Logan native publishes his first novel
By A.M. STONE
For the Logan Banner
BARNABUS - Jordan Farmer knew he wanted to be a writer at an early age. Growing up in Logan, he loved reading and constantly sought out new titles and authors. Gradually, he noticed many of the books he loved did not resemble the world that surrounded him in southern West Virginia.
“I was reading about detectives in Brooklyn,” Farmer said. “I’ve never been to Brooklyn.”
Farmer felt disturbed reading about characters and places that did not ring true about rural America - especially the rural America he knew.
“Most narratives about West Virginia were constructed by people who weren’t from here. A lot of those stories feel exploitive,” Farmer said. “That bothered me.”
“The Pallbearer” is Farmer’s debut novel and a hauntingly stark reminder of the world today in rural Appalachia.
“It was important for me to write about an underrepresented place,” Farmer said. “I wanted to see more stories about my home that felt authentic.”
Farmer credited Lee Maynard’s 1988 semi-autobiographical novel “Crum” for wanting to spin a yarn true for many in coal country today.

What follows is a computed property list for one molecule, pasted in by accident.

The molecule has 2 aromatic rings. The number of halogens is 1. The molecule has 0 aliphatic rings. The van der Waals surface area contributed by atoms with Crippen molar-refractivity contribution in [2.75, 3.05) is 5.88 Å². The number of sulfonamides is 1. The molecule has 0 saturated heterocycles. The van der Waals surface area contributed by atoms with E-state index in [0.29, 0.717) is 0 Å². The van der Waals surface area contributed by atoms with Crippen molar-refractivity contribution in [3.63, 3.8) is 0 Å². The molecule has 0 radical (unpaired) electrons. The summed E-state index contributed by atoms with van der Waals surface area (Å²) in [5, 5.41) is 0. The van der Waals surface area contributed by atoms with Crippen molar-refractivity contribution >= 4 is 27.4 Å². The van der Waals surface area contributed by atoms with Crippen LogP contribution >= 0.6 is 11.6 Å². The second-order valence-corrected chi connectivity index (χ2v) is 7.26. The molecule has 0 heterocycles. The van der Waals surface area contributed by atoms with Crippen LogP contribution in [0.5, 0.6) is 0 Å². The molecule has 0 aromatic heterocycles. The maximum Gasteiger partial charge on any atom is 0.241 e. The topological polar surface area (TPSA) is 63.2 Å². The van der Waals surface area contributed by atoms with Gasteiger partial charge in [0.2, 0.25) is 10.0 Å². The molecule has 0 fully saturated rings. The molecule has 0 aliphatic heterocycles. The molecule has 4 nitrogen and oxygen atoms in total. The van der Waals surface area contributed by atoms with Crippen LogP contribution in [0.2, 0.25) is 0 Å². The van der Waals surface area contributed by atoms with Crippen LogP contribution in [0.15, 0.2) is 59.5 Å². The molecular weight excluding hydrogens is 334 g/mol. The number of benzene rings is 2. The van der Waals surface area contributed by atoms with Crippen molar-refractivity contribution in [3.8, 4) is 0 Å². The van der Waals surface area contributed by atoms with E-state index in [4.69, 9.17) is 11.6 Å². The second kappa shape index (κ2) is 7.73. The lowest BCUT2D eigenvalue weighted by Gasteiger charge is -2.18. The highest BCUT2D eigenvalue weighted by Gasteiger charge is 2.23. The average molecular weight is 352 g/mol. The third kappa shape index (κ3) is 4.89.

“Lee Maynard can write an amazing book about his back yard,” Farmer said, “Maybe I can, too.”
“The Pallbearer” is set in fictional Lynch, West Virginia. Lynch is not what it used to be. The town is bedighted by condemned homes, abandoned coal mines and the ever present strangle of addiction. Families that choose to remain are victims of the manipulative and cruel Ferris Gilbert - Lynch’s number one bad man.
The novel features an assortment of characters.
“There are some criminal and villainous characters,” Farmer said, “I tried to write both realistically and empathetically instead of just portraying them as bad guys. No one thinks of himself as a bad guy.”
Farmer added he wanted the characters to be something readers can identify with even if the characters are disagreeable.
Farmer began writing the book in 2013 while he was still completing his PhD in English from the University of Nebraska - Lincoln. His stories have appeared in The Southwest Review, Pembroke Magazine and others.
In recommending the book, Smith Henderson, author of “Fourth of July Creek,” wrote “A feat of sustained tension and deep humanity. Farmer’s moving debut gripped me from the first page and did not let go or disappoint. Get acquainted with Farmer’s work now - you’re going to be hearing about it for a long time.”
“The Pallbearer” is available in most bookstores and online from Amazon, IndieBound and Barnes & Noble.
“The Pallbearer” is published by Skyhorse Publishing.